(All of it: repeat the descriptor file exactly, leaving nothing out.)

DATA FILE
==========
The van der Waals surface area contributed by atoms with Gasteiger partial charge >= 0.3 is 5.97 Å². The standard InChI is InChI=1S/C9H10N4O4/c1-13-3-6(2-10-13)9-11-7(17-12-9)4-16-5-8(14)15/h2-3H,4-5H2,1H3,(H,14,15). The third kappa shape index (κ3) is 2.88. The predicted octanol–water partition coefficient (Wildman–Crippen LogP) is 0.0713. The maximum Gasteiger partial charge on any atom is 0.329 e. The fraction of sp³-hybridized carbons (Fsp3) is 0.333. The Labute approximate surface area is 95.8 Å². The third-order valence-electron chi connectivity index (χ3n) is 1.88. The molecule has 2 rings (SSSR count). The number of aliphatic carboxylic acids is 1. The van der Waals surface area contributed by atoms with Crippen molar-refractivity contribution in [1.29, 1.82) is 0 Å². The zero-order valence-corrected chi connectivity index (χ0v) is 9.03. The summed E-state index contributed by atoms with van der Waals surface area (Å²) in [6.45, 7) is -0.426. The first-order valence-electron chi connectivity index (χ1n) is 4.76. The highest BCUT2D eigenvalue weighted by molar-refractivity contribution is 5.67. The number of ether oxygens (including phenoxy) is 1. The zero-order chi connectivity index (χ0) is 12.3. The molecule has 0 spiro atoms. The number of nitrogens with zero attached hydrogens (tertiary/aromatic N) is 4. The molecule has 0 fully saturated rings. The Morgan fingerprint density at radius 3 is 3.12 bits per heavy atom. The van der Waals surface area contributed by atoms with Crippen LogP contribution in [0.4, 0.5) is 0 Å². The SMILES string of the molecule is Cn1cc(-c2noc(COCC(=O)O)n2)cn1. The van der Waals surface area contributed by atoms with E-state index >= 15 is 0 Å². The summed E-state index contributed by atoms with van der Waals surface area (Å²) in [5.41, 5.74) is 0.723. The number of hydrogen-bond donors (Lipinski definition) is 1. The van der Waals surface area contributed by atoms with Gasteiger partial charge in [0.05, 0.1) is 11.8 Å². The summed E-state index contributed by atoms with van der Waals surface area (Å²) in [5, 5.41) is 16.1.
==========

The van der Waals surface area contributed by atoms with Gasteiger partial charge >= 0.3 is 5.97 Å². The standard InChI is InChI=1S/C9H10N4O4/c1-13-3-6(2-10-13)9-11-7(17-12-9)4-16-5-8(14)15/h2-3H,4-5H2,1H3,(H,14,15). The third kappa shape index (κ3) is 2.88. The predicted octanol–water partition coefficient (Wildman–Crippen LogP) is 0.0713. The maximum Gasteiger partial charge on any atom is 0.329 e. The fraction of sp³-hybridized carbons (Fsp3) is 0.333. The Labute approximate surface area is 95.8 Å². The third-order valence-electron chi connectivity index (χ3n) is 1.88. The molecule has 2 rings (SSSR count). The number of aliphatic carboxylic acids is 1. The van der Waals surface area contributed by atoms with Crippen molar-refractivity contribution in [1.29, 1.82) is 0 Å². The zero-order valence-corrected chi connectivity index (χ0v) is 9.03. The summed E-state index contributed by atoms with van der Waals surface area (Å²) in [6.45, 7) is -0.426. The first-order valence-electron chi connectivity index (χ1n) is 4.76. The highest BCUT2D eigenvalue weighted by molar-refractivity contribution is 5.67. The number of ether oxygens (including phenoxy) is 1. The zero-order chi connectivity index (χ0) is 12.3. The molecule has 0 spiro atoms. The number of nitrogens with zero attached hydrogens (tertiary/aromatic N) is 4. The molecule has 0 fully saturated rings. The Morgan fingerprint density at radius 3 is 3.12 bits per heavy atom. The van der Waals surface area contributed by atoms with Crippen LogP contribution in [0.4, 0.5) is 0 Å². The SMILES string of the molecule is Cn1cc(-c2noc(COCC(=O)O)n2)cn1. The van der Waals surface area contributed by atoms with E-state index >= 15 is 0 Å². The summed E-state index contributed by atoms with van der Waals surface area (Å²) in [5.41, 5.74) is 0.723. The number of hydrogen-bond donors (Lipinski definition) is 1. The van der Waals surface area contributed by atoms with Gasteiger partial charge in [0.05, 0.1) is 11.8 Å². The summed E-state index contributed by atoms with van der Waals surface area (Å²) in [5, 5.41) is 16.1.